Cells. Structure, Function and Homeostasis

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Cells

Structure, Function and

Homeostasis

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Characteristics of Cells

• Basic unit of life

– anything alive is made of cells

• Plasma membrane (skin) that separates them from the environment.

• Skeletonsfor protection & support (proteins)

• Move (via proteins)

• Communicate (via hormones)

• Harness & use Energy (produce enzymes, heat)

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Cells are small

• 10 – 100µm

• Small to minimize energy needs…

• But large enough to house specialized

organelles and to minimize heat loss

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Size determines rate of life

• Large enough to house organelles needed to eat, grow, reproduce • Small enough that

very

little

energy & time is needed for

transport of nutrients & waste

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Simple,

Prokaryotic

cells

• Lack nuclei (have nucleoid region), few organelles

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Bacteria & Archaea - Prokaryotes

• Wildly diverse

– ~ 500 species in your mouth alone

• Abundant (numerous)

– 1012 on your skin; 1014 in G. I. tract; 1 teaspoon of soil contains

billions

• Ubiquitous

– O2-free mud; salt flats; boiling hot springs; bedrock 1500 m deep; 10 km beneath ocean’s surface; 0˚- 121˚C

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Eukaryotic Animal cell

• Endomembrane System

– Nucleus

– Smooth & Rough Endoplasmic Reticulum – Golgi Apparatus – Lysosomes ** – Plasma membrane • Ribosomes • Peroxisomes • Mitochondria • Centrioles ** • Flagellum ** • Cytoskeleton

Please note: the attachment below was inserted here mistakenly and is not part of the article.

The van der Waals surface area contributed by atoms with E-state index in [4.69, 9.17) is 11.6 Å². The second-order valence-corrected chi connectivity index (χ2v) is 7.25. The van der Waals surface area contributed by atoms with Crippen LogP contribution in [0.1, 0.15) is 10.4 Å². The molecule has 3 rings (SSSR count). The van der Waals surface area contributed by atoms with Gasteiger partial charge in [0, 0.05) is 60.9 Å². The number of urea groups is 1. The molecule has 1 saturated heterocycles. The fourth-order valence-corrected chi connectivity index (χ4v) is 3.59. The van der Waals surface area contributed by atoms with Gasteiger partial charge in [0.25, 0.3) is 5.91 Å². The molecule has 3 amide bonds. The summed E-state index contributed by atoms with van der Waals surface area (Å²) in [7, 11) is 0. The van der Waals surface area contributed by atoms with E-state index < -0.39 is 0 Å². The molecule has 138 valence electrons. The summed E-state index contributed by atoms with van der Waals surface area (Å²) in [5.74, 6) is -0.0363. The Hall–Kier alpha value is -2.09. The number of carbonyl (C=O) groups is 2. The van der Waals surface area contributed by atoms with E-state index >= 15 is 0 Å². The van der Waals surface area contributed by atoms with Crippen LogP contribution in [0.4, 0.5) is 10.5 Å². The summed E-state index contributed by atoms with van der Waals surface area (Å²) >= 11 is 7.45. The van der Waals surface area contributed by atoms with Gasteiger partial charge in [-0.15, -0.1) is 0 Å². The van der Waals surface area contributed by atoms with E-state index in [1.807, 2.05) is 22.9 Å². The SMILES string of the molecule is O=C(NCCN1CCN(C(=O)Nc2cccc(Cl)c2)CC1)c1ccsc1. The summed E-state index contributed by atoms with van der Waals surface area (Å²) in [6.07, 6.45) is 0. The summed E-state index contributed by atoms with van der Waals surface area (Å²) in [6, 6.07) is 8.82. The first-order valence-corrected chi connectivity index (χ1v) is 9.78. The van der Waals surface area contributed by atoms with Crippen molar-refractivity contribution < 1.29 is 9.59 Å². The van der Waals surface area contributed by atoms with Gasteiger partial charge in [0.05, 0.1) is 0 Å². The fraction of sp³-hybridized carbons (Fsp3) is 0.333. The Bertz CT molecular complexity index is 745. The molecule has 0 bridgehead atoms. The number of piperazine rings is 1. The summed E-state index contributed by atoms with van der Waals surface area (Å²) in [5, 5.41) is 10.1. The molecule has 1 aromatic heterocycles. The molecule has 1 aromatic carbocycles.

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Eukaryotic Plant cell

• Vacuole • Cloroplasts (& other plastids: amyloplasts) • Cell wall

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Nucleus: Control center (brain)

Cytoplasm - organelles,

free proteins, ions (guts)

Cell (plasma) membrane -

barrier between inside and outside (skin)

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Questions for the cell

• What structure controls which proteins, lipids & RNA are produced & when?

• Where do cells get Energy? Which structures harness it?

• What structures move stuff around the cell? • Where are proteins and lipids built?

• How do cells move molecules in and out?

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Nucleus: Control center

• Holds DNA, and “machinery” for replicating DNA and transcribing it into proteins • Surrounded by nuclear envelope (phospholipid

bilayer) •Nuclear pores •Chromatin

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• Genetic code =

DNA, coiled into chromosomes • Chromosomes? – Hypercoiled chromatin • Chromatin? – DNA coiled around protein

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Where and what is the

cytoplasm

?

• Between cell membrane & nuclear

membrane

• Consists of:

– Cytosol: intracellular fluid (mostly H20, ions & buffering proteins)

– Organelles: structures with specific functions; suspended in cytosol

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Ribosomes

• Organ of protein

synthesis

• Made of 2 subunits; each made of rRNA + protein • Two varieties

– Free ribosomes: produce proteins that travel to nucleus

– Fixed ribosomes: produce proteins for export to

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Endoplasmic Reticulum (ER)

• Network of membranes connected to nuclear envelope

• 4 major functions

1. Synthesis (pro, carbs, lipids) 2. Storage 3. Transport 4. Detoxification • Two types 1. Smooth 2. Rough

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Smooth ER (SER)

• Why is it called smooth?

• Responsible for the synthesis and

storage of: